Physical examination, medical and nursing history, and patient and caregiver observation are the basis of diagnosis. Special attention must be paid to any physical or mental impairment such as incontinence or confusion that could complicate a patient's recovery. Staging is done based on the wound's characteristics and depth of soft tissue damage. Correct staging can only be done after all necrotic (dead) tissue has been removed, allowing for complete inspection of the wound bed (area). According to the National Pressure Ulcer Advisory Panel, once a particular stage (I, II, III, or IV) has been assigned to a pressure ulcer, it will always remain at that stage. Although pressure ulcers will heal to progressively more shallow depths, they do not replace the lost muscle, fat, or dermis. Instead, the ulcer is filled in with scar tissue. Therefore, when a Stage IV ulcer has healed, it should be classified as a healed Stage IV ulcer, not a Stage 0 ulcer.
The desired outcomes of pressure ulcer treatment are to protect the remaining healthy cells, heal the ulcer completely, and prevent the formation of other pressure ulcers. If addressed promptly, surface pressure ulcers can be prevented from developing into more serious wounds.
Pressure ulcer management contains four basic components:
Debridement. This is a procedure that involves the removal of dead tissue or other debris from the wound. Debridement can be done by a sharp method, where the tissue is actually cut out with a scalpel or other sharp instrument; and is usually performed by a physician, physician's assistant, or an advanced practice nurse. Another method is mechanical debridement, which utilizes wet-to-dry dressings, wound irrigation, and dextranomers (beads placed into the wound bed to absorb drainage). Enzymatic debridement utilizes certain topical debriding agents to help remove the dead tissue. Autolytic debridement uses synthetic dressings that help the involved tissue self-digest from enzymes that are contained in wound fluids. This last-mentioned method should not be used for infected pressure ulcers.
Cleansing. Normal saline is the recommended solution for cleansing wounds because it does not harm the wound bed, and it adequately cleanses the majority of wounds. Such solutions as hydrogen peroxide, povidone iodine, iodophor, and acetic acid are cytotoxic (toxic to cells), and should not be used. There are several commercially prepared wound cleansers containing surfactants (surface-active substances) and other ingredients, but these may also have some toxic effects on the cells. In order to minimize wound damage during cleansing, appropriate irrigation methods should be used. Too little pressure, such as that produced with a bulb syringe, yields poor results; while too much pressure will cause damage to healthy tissue. Irrigating the ulcer using a 35-ml syringe with a 19-gauge angio-catheter will usually provide enough pressure to get rid of eschar (scabs), bacteria, and other debris. In addition, the use of daily whirlpool treatments may help facilitate the removal of necrotic tissue.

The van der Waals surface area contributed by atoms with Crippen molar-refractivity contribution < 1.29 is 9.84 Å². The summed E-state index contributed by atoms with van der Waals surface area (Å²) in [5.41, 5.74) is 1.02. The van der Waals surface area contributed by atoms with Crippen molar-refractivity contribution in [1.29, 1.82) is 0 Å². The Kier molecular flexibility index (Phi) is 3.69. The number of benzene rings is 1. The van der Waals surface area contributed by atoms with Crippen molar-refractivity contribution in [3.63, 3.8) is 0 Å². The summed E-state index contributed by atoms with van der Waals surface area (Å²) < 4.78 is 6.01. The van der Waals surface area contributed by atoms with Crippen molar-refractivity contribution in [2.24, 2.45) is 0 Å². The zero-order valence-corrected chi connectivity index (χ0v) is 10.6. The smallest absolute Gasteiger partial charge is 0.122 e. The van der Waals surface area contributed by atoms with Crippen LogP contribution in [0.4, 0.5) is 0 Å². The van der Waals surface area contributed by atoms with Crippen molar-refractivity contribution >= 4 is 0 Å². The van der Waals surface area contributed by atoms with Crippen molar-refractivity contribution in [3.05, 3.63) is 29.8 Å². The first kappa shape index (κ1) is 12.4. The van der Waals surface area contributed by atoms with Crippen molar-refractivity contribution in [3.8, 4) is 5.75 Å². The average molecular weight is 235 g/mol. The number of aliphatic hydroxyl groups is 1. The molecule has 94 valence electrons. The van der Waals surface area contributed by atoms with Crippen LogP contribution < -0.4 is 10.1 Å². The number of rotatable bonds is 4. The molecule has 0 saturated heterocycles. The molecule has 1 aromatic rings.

Infection management. Because of the various factors that may affect a patient's resistance to infection, the patient should be closely monitored for any signs of infection in the wound so that antibiotics can be initiated promptly. These signs include a sudden deterioration of the ulcer; changes in the color or texture of the granulation (new capillaries formed on the surface of a wound in healing) tissue; or alterations in the amount or appearance of the wound drainage. In addition, any increase in redness, edema, or tenderness of the ulcerated area should be reported to the physician.
Dressings. When selecting a dressing for a pressure ulcer, the most important factor is the ability of the dressing to keep the wound bed moist and the surrounding healthy, intact skin dry. There are numerous types of dressings available; and selecting one should be a determination based on the preference of the physician and nurse, the time available to perform wound care, and the specific conditions of each wound.
Other adjunctive treatments that promote healing include electrical stimulation, ultrasound, hyperbaric (high pressure) oxygen, and laser irradiation. If there is extensive tissue necrosis, or if there are signs of infection, the physician may order topical and/or systemic antibiotic treatment. Very deep ulcers that do not respond to treatment may require skin grafts or plastic surgery.
Many patients are interested in complementary or alternative treatments, and several have been suggested in the treatment of pressure ulcers. Zinc and vitamins A, C, E, and B complex help skin repair injuries and stay healthy, but large doses of vitamins or minerals should not be used without consulting a physician. Various herbal remedies, including a tea tree oil rinse and an herbal tea made from the calendula plant, may act as antiseptic agents. Again, the physician or health care profesional should be consulted when considering any of these treatments.
Deanna M. Swartout-Corbeil R.N., The Gale Group Inc., Gale, Detroit,